Breathe easy, Anaheim

Particularly if you own a pinball machine. From the LA Times:

Anaheim officials are doing a little housekeeping and whittling down the city’s bulky municipal code. Tonight, the City Council is scheduled to consider repealing or modifying several ordinances that officials call outdated, redundant or just plain silly.

The unlucky task of poring through decades of laws and thousands of ordinances fell to City Atty. Jack White, who said he had collected arcane gems that may come in handy only at cocktail parties or if he became a “Jeopardy!” contestant.

He knows, for example, that in the 1940s and ’50s, pinball was considered gambling.

The change in the law is welcome news for Terry McIntire, an owner of Orange County Game Distributors Inc., who said that if authorities cited him for all his pinball machines, “we would be old and gray by the time we got out” of jail.

In most cases, authorities realized the absurdities of these ordinances and stopped enforcing them years ago.

Pinball Desperados in Anaheim Will Be Allowed to Play at Full Tilt

During my research for Uneasy Convictions, I learned that many slot manufacturers evaded the Johnson Act, the 1950 law that halted the interstate shipment of slots, by switching to “amusement” devices whose “free games” could be redeemed for cash. In 1961, when RFK pushed for new anti-gambling laws (including the Wire Act), he also spoke out against pinball machines. So this was actually a pretty common theme of anti-gamblers in the 1950s and 1960s.

Even now, the line between “amusement” and gambling is thinner than we think. Is there that much difference between a slot machine and redemption games? Some would argue no.

3 thoughts on “Breathe easy, Anaheim”

  1. wow. i’m surprised there aren’t more comments here.

    i know what you mean with regards to the whole amusement vs. gambling thing. i’ve walked through a casino, then through an arcade, and seen the same game. i can’t find a link, but i’m thinking especially of that one where you shoot the coin onto this flat surface where bars push the coins toward a ledge. the point is to get as many coins over the ledge as possible. the only difference is that one version spits out tickets you trade in for toy prizes and the other spits out cash (and you have to be 21 to play).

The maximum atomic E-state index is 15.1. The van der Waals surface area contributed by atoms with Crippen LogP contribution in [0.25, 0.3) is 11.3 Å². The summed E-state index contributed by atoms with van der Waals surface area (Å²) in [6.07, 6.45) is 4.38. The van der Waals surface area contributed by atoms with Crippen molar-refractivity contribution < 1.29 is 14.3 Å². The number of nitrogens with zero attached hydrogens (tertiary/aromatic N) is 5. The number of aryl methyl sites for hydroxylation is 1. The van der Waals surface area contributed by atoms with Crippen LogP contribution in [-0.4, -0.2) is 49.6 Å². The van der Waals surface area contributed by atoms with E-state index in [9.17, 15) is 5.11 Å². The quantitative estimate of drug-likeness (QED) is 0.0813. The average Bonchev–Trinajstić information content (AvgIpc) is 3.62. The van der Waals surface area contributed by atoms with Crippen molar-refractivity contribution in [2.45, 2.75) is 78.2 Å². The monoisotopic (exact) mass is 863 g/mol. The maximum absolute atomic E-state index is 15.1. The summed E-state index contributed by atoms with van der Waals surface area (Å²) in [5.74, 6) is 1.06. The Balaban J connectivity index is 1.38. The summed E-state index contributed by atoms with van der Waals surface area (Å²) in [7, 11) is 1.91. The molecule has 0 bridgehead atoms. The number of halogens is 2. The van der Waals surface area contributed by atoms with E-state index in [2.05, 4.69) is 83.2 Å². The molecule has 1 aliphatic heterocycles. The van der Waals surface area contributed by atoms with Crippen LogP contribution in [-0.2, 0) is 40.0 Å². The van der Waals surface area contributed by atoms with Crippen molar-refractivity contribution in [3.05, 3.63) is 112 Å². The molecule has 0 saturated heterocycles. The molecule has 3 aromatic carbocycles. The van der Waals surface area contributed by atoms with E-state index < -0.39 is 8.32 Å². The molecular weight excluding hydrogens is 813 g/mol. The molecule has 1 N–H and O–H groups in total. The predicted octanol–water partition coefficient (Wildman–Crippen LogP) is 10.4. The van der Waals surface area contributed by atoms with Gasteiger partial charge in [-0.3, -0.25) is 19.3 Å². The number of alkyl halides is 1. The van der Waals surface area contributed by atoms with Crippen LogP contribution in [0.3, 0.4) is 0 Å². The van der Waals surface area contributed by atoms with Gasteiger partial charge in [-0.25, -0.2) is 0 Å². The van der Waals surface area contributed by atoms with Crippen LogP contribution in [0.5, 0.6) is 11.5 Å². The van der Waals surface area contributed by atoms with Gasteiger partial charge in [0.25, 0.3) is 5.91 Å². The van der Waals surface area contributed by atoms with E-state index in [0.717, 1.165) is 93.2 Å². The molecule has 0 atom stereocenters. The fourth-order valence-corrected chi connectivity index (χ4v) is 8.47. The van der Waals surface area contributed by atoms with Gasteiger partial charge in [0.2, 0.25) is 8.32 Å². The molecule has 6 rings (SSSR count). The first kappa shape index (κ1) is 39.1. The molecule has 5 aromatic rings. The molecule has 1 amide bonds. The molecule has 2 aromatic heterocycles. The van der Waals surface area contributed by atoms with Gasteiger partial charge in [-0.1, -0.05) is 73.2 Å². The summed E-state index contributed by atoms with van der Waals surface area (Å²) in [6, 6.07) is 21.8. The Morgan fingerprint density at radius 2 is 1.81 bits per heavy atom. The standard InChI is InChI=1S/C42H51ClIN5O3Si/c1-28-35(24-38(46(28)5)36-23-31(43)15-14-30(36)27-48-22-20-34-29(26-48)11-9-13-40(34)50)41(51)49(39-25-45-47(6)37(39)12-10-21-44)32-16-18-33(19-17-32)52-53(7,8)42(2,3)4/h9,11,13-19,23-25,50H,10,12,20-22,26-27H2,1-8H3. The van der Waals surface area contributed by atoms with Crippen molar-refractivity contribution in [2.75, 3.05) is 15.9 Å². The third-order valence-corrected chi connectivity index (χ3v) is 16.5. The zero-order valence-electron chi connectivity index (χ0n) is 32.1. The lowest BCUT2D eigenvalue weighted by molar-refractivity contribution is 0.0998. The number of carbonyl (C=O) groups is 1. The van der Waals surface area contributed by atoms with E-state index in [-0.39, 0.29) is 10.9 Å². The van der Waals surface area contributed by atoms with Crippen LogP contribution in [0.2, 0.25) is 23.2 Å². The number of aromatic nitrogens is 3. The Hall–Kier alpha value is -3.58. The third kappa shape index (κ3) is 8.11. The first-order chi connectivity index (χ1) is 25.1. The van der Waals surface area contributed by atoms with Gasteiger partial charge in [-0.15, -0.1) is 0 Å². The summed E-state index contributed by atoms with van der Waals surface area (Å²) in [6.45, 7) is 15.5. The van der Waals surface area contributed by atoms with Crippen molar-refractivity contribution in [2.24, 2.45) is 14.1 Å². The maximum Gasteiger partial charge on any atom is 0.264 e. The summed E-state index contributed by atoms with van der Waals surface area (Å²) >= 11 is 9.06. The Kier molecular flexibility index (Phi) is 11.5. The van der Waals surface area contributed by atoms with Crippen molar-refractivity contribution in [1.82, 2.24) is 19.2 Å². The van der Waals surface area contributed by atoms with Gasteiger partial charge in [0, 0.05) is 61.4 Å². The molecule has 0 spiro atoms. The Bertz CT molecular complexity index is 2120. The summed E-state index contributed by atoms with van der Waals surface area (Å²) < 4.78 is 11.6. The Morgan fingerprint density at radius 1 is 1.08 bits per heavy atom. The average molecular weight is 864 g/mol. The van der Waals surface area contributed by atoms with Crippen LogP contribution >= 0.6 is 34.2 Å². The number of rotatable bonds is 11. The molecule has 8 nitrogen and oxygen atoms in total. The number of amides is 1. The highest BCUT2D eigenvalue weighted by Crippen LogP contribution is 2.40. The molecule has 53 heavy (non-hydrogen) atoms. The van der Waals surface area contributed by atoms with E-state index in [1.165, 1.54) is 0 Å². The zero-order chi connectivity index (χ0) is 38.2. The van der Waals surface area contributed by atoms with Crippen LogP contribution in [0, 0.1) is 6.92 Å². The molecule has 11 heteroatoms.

in such cases, what is the difference between amusement and gambling? the point is still to get the most for the least, be it in coins or tickets, and the reward is based on the “skill” of the player.

  2. You wanted a comment, you got one! In response to your observation that (children’s) arcades have similar games to the casinos, I must wholeheartedly agree and confirm your sighting. I recently saw an arcade game that is training young kids to play slot machines–it even has the cherries and 7s on the reels. “I’m just like you, daddy!”
    And an interesting finding whilst browsing through the always-entertaining Nevada Gaming Regulations… you may wonder how slot machine manufacturers can get away with themes such as Garfield (discussed on this blog). According to Regulation 14.025 1(a), themes primarily targeted toward younger people are forbidden. But wait, read on, to 14.025 3(a), which says that, indeed, if the inspiration for the aforementioned youth-targeting theme was copyrighted prior to 21 years before the sale of the machine *whew* then it is up for grabs! (But still subject to a decision as to whether it is kosher.) Garfield got in there by about 3 years, but still… that is not right.

  3. The “shooting coins onto a ledge” machine was exactly the one I was thinking of when I wrote the line about “amusements.” If gambling is “any activity in which a person places a bet or wager on the outcome of an uncertain event,” I can’t think of any way that such a machine is not a gambling device.

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